Aug 04, 2022

Californians must be utterly perplexed.

Their governor is doing everything he can to shut down in-state oil production – all while their president is traversing the globe asking sketchy foreign regimes to bring more oil to market.

As New York Times columnist Thomas Friedman put it:

“It was a bad look and bad energy policy for the U.S. president to fly all the way to Saudi Arabia to plead for more oil output when all he had to do was fly to Houston.”

Or call Sacramento.

The baffling split screen of U.S. political leaders begging for more foreign oil while simultaneously discouraging domestic production illustrates just how bungled U.S. energy policies have become in recent years.

The culprit? Somewhere along the way “climate leadership” started to require politicians to ignore our most basic energy realities.

For example, despite the fact that California still uses more than 500 million barrels of oil per year and will have substantial oil needs for decades to come, Governor Newsom is freezing permit approvals while pursuing legislation and rulemaking designed to cripple the state’s oil production industry.

Similarly, in Washington, despite the fact that oil and gas still supply nearly 70% of U.S. energy, President Biden has cancelled leases and pipelines and refused to approve new production or provide permits for the necessary supporting infrastructure.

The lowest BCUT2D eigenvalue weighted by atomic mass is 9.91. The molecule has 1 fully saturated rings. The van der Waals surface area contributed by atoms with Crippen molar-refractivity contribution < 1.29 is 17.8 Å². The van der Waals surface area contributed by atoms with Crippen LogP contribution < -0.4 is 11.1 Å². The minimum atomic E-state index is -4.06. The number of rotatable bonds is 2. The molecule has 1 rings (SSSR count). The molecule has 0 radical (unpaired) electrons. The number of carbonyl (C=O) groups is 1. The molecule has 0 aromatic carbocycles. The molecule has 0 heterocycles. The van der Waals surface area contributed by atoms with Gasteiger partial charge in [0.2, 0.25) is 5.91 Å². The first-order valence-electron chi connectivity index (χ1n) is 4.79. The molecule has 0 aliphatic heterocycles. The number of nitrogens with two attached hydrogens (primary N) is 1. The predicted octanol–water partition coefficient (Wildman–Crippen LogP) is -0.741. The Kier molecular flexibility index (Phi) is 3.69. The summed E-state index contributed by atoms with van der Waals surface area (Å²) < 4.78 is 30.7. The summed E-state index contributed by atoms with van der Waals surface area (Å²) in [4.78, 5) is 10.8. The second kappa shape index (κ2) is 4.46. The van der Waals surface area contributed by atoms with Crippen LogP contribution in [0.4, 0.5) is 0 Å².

All the while, both have gone out of their way to vilify oil companies as profit-hungry opportunists after prices skyrocketed due to the supply crunch their policies helped create. 

In short, Biden and Newsom care too much about energy politics to get their energy policies right. Pretending we’re moving “beyond oil” may score political points, but it is not a coherent energy security strategy in a world that still largely runs on oil – as anyone who has paid record gas prices in recent months can attest.

While everyone agrees that the U.S. should lead the way to a cleaner energy economy, blind anti-oil orthodoxy isn’t going to produce the oil we need in the near term to ease prices for transportation fuels or lower inflation.

Bludgeoning energy companies may be in style, but they are still standing by to help – if policymakers will let them.

As Ryan Lance, CEO of ConocoPhillips, told Friedman:

“While this administration meets regularly with environmental groups who want to eliminate all fossil fuel use immediately, there’s very little dialogue with the oil and gas industry. We have had some meetings — but to be honest, there haven’t been genuine discussions regarding energy supply issues, energy security, regional North American cooperation, and planning for a rational and coordinated energy transition to a low-carbon economy.”

Energy is a crucial and complex sector of the global economy. Changing the way we fuel transportation, grow food, heat and cool homes, and effectively live our lives will take decades of careful planning and execution. 

Our political leaders are failing that test. Instead of delivering an orderly, incremental transition grounded in our energy realities, they are offering senseless, politicized energy chaos – all while consumers and businesses suffer the consequences.